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Senate and House in search of health-care compromise

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Pelosi and Senate Majority Leader Harry M. Reid (D-Nev.) plan to talk next week about how to move forward, with the most likely course being informal negotiations rather than a formal conference committee. That would give negotiators more flexibility to come up with new policies in service of a compromise and eliminate some complicated procedural obstacles.

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Negotiators from both chambers could rewrite the Senate bill and send it to the House for a vote. The Senate then would give it final approval. Pelosi has asked key House chairmen to return to Washington in the first week in January to launch that effort, with the full House due back a week later. The Senate is out until Jan. 19, leaving little time to push through a final bill.

Senate Republicans have vowed to fight the Senate bill with every parliamentary weapon they can muster. Over the past week, they have forced the Senate to work virtually round the clock, holding votes at odd hours, to finish the Senate bill by Christmas. Late Wednesday afternoon, the Senate voted 60 to 39 to turn back the third and final Republican filibuster attempt.

"We stand on the doorstep of history," Reid said afterward.

Clearly exhausted, Reid told reporters to expect further details on reconciling the two bills "after I go home to Searchlight," his desert home town in Nevada. "But for the time being," he said, "I'm going to focus on this bill passing in the morning. And for a few days after that, frankly, I am going to just sit back and watch my rabbits eat my cactus."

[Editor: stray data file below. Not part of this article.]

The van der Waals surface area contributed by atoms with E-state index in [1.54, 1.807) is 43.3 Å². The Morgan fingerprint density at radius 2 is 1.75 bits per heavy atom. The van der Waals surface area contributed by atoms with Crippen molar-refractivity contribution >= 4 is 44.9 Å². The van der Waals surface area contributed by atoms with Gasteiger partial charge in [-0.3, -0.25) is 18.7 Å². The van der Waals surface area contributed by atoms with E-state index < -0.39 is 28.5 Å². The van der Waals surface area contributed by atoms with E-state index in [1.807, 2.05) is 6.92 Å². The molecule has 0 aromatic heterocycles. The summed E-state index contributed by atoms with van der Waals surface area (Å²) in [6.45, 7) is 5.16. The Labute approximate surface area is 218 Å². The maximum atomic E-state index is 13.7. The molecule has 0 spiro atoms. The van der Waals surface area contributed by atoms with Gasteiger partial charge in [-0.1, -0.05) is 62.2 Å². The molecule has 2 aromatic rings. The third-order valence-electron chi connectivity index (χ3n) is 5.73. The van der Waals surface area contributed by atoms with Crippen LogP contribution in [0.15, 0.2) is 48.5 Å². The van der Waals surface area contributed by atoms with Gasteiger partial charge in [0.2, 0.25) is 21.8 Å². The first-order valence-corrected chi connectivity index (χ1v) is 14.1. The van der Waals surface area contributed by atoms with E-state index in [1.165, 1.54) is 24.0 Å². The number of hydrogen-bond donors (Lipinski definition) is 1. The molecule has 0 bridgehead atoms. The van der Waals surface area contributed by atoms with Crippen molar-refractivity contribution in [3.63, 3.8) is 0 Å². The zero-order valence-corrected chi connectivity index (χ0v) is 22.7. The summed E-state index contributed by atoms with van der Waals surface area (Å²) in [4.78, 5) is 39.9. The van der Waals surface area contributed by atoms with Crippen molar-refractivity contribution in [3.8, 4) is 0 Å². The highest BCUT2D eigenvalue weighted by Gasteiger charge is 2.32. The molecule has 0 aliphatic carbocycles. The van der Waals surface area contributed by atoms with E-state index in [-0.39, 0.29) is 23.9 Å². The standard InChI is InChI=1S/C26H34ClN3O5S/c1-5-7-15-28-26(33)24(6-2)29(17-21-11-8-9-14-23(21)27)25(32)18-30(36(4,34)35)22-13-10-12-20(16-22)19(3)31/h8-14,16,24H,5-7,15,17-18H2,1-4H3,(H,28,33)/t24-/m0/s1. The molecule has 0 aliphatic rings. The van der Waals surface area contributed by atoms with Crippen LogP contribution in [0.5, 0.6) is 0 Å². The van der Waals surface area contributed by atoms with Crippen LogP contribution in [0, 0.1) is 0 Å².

With Thursday's vote, both chambers of Congress will have given preliminary approval to health packages that share remarkably similar visions of reform, despite the remaining differences. Both seek to extend coverage to millions of Americans, in part by establishing insurance exchanges operated by government officials who would be empowered to monitor price increases and the quality of coverage, and to negotiate with insurers. That job would fall to each state in the Senate bill and to the federal government in the House bill.

Both bills also call for the biggest expansion of Medicaid since its creation, guaranteeing public insurance to everyone in the nation under a certain income level, regardless of family status. The House bill is more generous, offering Medicaid eligibility to anyone who earns less than 150 percent of the federal poverty level (a little more than $16,000 a year for an individual), compared with a 133 percent cap in the Senate bill.

Both bills would create a system of insurance subsidies for people who earn less than 400 percent of the federal poverty level (about $88,000 for a family of four) to limit the share of income they would have to spend on premiums. The House bill is more generous to people at the lower end of the scale, while the Senate would offer more assistance at the upper end, capping premium costs at 9.8 percent of income compared with 12 percent in the House bill.

The House bill would cover more people, as many as 36 million, according to congressional budget analysts, compared with 31 million under the Senate bill. But it would cost more than $1 trillion over the next decade, compared with the Senate's $871 billion package.

Many health policy experts are urging the House to press for its national version of the exchange, arguing that state officials would be less likely to enforce new insurance regulations and seek out the best deals for consumers.

"There are hundreds of thousands of decisions that need to be made as these things are being put into place that affect access and costs in a very significant way," said Linda Blumberg of the Urban Institute. "There's a lot at stake here, and we need to be defaulting on the side of uniformity."

The national exchange may also have a political advantage, by appealing to frustrated supporters of the government-run insurance option, who believe they have sacrificed too much.

"It's the last big bone for the liberal camp to build up a more significant role for the federal government, to have a structure to build on for the future," Altman said.

Staff writer Shailagh Murray contributed to this report.


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